‘A real shame’: Okanagan MLA says factors behind Tolko mill closing should have been caught

Kelowna-Mission MLA Steve Thomson said the industry is in bad shape across the province

There were many reasons why Kelowna’s Tolko mill closed its doors earlier this week.

Poor market conditions were tagged as the biggest factor, but for local MLA Steve Thomson the factors should have been caught earlier. From recognizing patterns throughout the forest industry in the province to the rising costs of the market, Thomson said the fault lies with the province’s leadership.

“It’s a real shame that the current NDP government has been really missing in action in terms of response to this news,” said Thomson. “There are things they could have done and they haven’t taken any steps to fixing this crisis.”

READ MORE: Kelowna Tolko mill shut down for ‘indeterminate’ amount of time

Thomson, the former forest minister up until 2017, pointed out the patterns in the industry throughout the province; mills in Quesnel and Maple Ridge were closed earlier in the summer, as well as job cuts to B.C.’s logging contractors.

The Tolko closure will also trickle into other industries in the Okanagan and have an indirect impact on suppliers, contractors and others in the sector, Thomson said. Operating costs, stumpage fees and timber supplies have all contributed to the industry’s fallout.

“It another bit of bad news for this sector,” said Thomson.

“And it’s devastating news for the employees and families. We’ll be advocating to make sure the appropriate supports are brought in for those who lost their jobs. The [B.C.] government has been late on those responses like EI [Employment Insurance] and it’s impacting so many communities.”

READ MORE: Twice laid off due to sawmill closings, B.C. worker ready for a new career

READ MORE: Kelowna job market taking a hit due to speculation tax: CHBA

Tolko employees were on a six-week break and were expected to return to work on Sept. 16, but the mill closed its doors for ‘an indeterminate’ amount of time on Sept. 12, laying-off close to 130 employees.

“This decision was not easy for us to make,” said Tolko’s Troy Connolly at the time.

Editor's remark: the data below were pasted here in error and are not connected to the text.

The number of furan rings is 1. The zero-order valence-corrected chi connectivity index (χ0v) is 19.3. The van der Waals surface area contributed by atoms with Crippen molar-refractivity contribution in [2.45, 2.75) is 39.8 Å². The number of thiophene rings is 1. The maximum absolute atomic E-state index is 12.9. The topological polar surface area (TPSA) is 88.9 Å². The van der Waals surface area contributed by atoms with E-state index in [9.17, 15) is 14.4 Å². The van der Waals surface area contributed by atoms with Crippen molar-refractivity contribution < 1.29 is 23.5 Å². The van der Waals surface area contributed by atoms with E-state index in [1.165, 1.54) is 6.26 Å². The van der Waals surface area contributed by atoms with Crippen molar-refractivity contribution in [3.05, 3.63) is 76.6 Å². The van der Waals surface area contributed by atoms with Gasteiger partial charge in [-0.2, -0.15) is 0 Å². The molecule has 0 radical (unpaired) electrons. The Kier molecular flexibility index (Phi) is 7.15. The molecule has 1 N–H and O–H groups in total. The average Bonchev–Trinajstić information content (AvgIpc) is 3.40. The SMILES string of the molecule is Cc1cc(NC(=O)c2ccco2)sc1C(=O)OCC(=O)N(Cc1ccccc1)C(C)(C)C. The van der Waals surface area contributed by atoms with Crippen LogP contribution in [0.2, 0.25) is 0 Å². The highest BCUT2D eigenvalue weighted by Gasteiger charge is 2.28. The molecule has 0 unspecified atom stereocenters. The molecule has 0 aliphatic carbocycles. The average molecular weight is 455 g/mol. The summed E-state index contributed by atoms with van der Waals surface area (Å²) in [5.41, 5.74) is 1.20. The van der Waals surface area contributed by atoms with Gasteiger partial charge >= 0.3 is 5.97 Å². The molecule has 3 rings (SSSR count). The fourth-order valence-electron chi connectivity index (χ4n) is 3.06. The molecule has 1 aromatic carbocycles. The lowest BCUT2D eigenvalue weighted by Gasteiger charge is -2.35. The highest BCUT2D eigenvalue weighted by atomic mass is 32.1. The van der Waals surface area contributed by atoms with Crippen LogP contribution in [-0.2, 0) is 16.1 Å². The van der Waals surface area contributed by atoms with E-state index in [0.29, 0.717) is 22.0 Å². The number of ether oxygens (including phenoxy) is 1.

“We are very disappointed to be in a position where we have to curtail the mill, particularly given the reasons for this extension are beyond our control. However, with lumber market prices at sustained low levels and high log costs in B.C., the mill cannot be cost-competitive.”

As for any future fixes, Thomson said that as long as there is no significant response or action from the provincial government there won’t be a quick turnaround in the industry and there will be permanent mill closures across B.C.

To report a typo, email:
newstips@kelownacapnews.com
.


@KelownaCapNews
newstips@kelownacapnews.com

Like us on Facebook and follow us on Twitter.

Just Posted

Princeton students are all over state-of-the art playground equipment

Spotlight Staff Some stories are just fun. And if you ask the… Continue reading

RDOS to study sites for composting facility

Penticton and Okanagan Falls landfills will be examined

Regional District of Okanagan Similkameen works to control mosquito populations

Control efforts in the region have been starting earlier each year

Reports of chaos in Penticton, involving police cruiser and possible shots fired

Residents also reported hearing shots fired at the same time as the crash

VIDEO: A moment to remember during the World Lacrosse Men’s Indoor Championship in B.C.

Diego Hernandez Valenzuela’s team lost, but he felt like a winner Saturday

Okanagan and Shuswap blossom at Communities in Bloom awards

District of Sicamous, City of Armstrong double winners at B.C. awards gala; Lumby also a winner

B.C. Lions hype-man marks 15 years of cheers

Crazy P cheers, chants, bangs his drum and spreads a message of love

Internet speed testing implemented in the CSRD

Test results will be tracked to find areas where improvement is needed.

Former South Okanagan resident found dead in Alberta

Candace Deleeuw was reported missing Sept. 16

PHOTOS: Steller sea lion with plastic around neck rescued on Vancouver Island

Rescue staff determined the plastic band cut the protected animal’s neck approximately two inches

B.C. VIEWS: School officials join fact-free ‘climate strike’

Students, public get distorted picture of greenhouse gases

Latimer surveyed much of Summerland

Civil engineer was also responsible of community’s irrigation system

Caught on Camera: Boat catches fire at Okanagan marina

The cause of the fire is unknown at this time, no injuries were reported as a result of the blaze

Most Read